I am interested in the Station not so much as a place of production, pause, or play, but the Station as a state of mind inhabited in a state of production, pause, or play. Production and/ or through play as a Status.


I am looking at the Station topic from the point of view of a Stationery-to-Stationery workshop; writing materials and interactions with objects and ideas through drawing (or, “drawing”). My workshop (which I would like to propose as a “non-workshop”) will take the form of a series of collaborative (and above all informal) drawing and writing exercises including various Surrealist games (both well and lesser known), games I have learned from other artists, and playful non-objective writing exercises.

BACK TO THURSDAY ///////////////////////////////////

Gabrielle Esperdy

Associate Professor of Architecture, New Jersey Institute of Technology

Board Member, DesignInquiry

Editor, SAH Archipedia

I am an architectural historian and critic based in New York. I’ve been involved with DesignInquiry since 2007 when I attended my first gathering in a haze of post-tenure euphoria that prompted me to seek out ways to productively kick over the traces of disciplinary restraint. In the intervening years I’ve continued to revel in and benefit from DI’s heady mix of flat hierarchy methodology, collaborative work, and interdisciplinary discourse. My work looks principally at intersections of architecture, consumerism and modernism in urban and suburban landscapes and I’m currently completing a book called Architecture and Autopia. I’ve also become increasingly interested in the so-called spatial turn in digital humanities and I’m heading up an ambitious (i.e. potentially foolhardy) project to build an authoritative, on-line encyclopedia of the built world (starting with the United States). That this project has the long-term potential to completely upend conventions of scholarly production and peer-review is no small part of its appeal.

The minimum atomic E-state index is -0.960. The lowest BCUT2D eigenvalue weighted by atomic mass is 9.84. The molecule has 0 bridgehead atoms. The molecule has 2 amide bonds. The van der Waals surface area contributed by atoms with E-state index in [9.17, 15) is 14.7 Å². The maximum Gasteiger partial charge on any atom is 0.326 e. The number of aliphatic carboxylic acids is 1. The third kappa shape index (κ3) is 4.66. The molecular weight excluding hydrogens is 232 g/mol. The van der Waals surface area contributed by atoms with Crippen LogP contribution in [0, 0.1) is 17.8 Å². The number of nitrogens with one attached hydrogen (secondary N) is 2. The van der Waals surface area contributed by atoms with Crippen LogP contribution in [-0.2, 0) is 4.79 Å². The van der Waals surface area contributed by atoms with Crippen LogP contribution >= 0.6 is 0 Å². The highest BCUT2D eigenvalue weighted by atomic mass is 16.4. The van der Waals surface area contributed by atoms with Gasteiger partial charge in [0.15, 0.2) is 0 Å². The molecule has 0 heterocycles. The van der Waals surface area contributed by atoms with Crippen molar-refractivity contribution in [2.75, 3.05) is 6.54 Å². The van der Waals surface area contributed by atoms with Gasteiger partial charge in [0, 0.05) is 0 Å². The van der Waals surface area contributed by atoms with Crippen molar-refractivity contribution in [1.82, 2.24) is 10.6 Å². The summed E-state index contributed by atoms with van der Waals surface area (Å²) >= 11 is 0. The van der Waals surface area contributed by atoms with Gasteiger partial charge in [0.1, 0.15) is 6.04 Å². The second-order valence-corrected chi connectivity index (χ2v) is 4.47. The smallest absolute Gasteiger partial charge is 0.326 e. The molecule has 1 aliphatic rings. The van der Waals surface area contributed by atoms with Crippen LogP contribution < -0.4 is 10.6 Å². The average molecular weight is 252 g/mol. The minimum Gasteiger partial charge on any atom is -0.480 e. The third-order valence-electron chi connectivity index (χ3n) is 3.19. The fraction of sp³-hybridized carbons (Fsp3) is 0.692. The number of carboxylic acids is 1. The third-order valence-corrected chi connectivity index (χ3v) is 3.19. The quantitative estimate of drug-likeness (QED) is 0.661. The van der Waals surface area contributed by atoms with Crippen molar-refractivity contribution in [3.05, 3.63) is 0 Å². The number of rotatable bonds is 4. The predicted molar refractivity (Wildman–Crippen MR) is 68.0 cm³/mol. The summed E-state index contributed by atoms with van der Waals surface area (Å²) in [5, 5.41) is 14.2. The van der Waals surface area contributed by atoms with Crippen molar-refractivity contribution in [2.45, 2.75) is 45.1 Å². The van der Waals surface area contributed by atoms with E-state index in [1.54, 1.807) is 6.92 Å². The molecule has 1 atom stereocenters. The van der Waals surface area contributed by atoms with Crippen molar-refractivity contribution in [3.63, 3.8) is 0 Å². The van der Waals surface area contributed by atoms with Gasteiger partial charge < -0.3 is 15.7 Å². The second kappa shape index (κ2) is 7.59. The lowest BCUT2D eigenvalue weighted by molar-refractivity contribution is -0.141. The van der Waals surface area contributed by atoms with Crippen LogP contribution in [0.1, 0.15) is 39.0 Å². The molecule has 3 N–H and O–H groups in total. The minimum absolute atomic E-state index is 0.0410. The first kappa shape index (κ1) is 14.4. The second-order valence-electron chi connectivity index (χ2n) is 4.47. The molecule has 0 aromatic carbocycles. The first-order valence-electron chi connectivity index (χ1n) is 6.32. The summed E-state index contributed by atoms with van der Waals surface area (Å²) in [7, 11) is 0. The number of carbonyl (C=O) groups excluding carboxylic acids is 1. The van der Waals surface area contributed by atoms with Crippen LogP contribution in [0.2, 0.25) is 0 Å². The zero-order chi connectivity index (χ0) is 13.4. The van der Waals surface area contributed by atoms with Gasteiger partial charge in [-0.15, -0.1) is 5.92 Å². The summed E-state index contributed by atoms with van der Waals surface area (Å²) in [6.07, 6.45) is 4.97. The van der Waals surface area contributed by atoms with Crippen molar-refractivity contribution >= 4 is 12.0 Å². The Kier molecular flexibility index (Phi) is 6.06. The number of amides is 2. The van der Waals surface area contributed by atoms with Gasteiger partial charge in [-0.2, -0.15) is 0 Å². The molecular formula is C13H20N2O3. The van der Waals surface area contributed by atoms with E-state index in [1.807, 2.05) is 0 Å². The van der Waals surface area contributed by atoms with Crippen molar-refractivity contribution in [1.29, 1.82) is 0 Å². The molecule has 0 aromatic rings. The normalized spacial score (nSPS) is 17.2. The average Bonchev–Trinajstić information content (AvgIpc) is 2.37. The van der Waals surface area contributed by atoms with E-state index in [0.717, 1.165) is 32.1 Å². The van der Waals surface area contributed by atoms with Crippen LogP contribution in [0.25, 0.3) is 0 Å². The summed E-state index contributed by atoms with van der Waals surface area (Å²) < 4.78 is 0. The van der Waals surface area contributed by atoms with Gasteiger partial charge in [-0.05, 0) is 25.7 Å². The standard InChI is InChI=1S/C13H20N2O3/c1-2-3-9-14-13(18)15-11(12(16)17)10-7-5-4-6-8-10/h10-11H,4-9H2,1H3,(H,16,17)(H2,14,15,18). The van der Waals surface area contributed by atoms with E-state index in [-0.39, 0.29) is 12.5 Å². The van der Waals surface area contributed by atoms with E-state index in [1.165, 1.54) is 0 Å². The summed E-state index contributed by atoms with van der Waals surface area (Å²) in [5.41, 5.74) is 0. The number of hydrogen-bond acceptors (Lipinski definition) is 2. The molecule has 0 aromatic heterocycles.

Though I’m one of the framers of STATION, I’m not able to attend this year’s gathering until the very end of the week. Arriving in time for the presentation of Friday’s “stations,” I propose to serve as a Station Agent for the day. In traditional usage, a station agent is someone who is in charge of a particular stop on a railway line, but it can also be understood (less hierarchically) as someone who simply works at a station.

With my experience as framer providing (I hope) the necessary credentials and qualifications, I will leave it to STATION participants to provide my job description and/or assign specific duties for the day. If none are forthcoming, I will act as a STATION inspector—an informed outsider who arrives to observe the day’s events (both discreetly and as they seem to embody the week) and to report on them as a way of documenting immediate outcomes and prompting continuing STATION research.

Proposal Post-script

For the gathering’s final dinner, I will also contribute Whoopie Pies from Moody’s in Waldoboro.

BACK TO FRIDAY ///////////////////////////////////